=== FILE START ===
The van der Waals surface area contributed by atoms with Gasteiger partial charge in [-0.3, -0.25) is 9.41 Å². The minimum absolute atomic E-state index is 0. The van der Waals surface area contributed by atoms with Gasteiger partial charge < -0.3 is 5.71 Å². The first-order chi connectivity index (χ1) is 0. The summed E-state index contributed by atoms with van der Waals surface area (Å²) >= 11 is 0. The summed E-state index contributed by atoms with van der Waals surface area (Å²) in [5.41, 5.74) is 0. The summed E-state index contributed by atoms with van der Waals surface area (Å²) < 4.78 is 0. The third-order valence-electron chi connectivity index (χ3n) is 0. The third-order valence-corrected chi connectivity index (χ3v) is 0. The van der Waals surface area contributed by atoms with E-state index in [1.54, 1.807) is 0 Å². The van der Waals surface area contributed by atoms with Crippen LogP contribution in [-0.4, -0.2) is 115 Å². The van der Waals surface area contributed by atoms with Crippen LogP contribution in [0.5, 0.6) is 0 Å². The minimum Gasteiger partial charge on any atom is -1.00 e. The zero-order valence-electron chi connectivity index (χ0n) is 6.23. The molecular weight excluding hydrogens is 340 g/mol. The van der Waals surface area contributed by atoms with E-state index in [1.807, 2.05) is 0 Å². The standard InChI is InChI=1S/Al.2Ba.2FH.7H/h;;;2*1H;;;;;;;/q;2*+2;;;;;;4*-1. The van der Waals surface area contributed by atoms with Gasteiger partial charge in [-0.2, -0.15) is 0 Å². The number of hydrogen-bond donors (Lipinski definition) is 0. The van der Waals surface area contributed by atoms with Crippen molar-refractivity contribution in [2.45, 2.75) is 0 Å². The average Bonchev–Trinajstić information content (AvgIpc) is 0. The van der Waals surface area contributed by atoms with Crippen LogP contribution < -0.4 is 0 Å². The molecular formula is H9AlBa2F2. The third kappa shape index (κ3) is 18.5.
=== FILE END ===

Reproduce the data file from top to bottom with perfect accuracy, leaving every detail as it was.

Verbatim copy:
The van der Waals surface area contributed by atoms with Gasteiger partial charge in [-0.3, -0.25) is 9.41 Å². The minimum absolute atomic E-state index is 0. The van der Waals surface area contributed by atoms with Gasteiger partial charge < -0.3 is 5.71 Å². The first-order chi connectivity index (χ1) is 0. The summed E-state index contributed by atoms with van der Waals surface area (Å²) >= 11 is 0. The summed E-state index contributed by atoms with van der Waals surface area (Å²) in [5.41, 5.74) is 0. The summed E-state index contributed by atoms with van der Waals surface area (Å²) < 4.78 is 0. The third-order valence-electron chi connectivity index (χ3n) is 0. The third-order valence-corrected chi connectivity index (χ3v) is 0. The van der Waals surface area contributed by atoms with E-state index in [1.54, 1.807) is 0 Å². The van der Waals surface area contributed by atoms with Crippen LogP contribution in [-0.4, -0.2) is 115 Å². The van der Waals surface area contributed by atoms with Crippen LogP contribution in [0.5, 0.6) is 0 Å². The minimum Gasteiger partial charge on any atom is -1.00 e. The zero-order valence-electron chi connectivity index (χ0n) is 6.23. The molecular weight excluding hydrogens is 340 g/mol. The van der Waals surface area contributed by atoms with E-state index in [1.807, 2.05) is 0 Å². The standard InChI is InChI=1S/Al.2Ba.2FH.7H/h;;;2*1H;;;;;;;/q;2*+2;;;;;;4*-1. The van der Waals surface area contributed by atoms with Gasteiger partial charge in [-0.2, -0.15) is 0 Å². The number of hydrogen-bond donors (Lipinski definition) is 0. The van der Waals surface area contributed by atoms with Crippen molar-refractivity contribution in [2.45, 2.75) is 0 Å². The average Bonchev–Trinajstić information content (AvgIpc) is 0. The van der Waals surface area contributed by atoms with Crippen LogP contribution < -0.4 is 0 Å². The molecular formula is H9AlBa2F2. The third kappa shape index (κ3) is 18.5.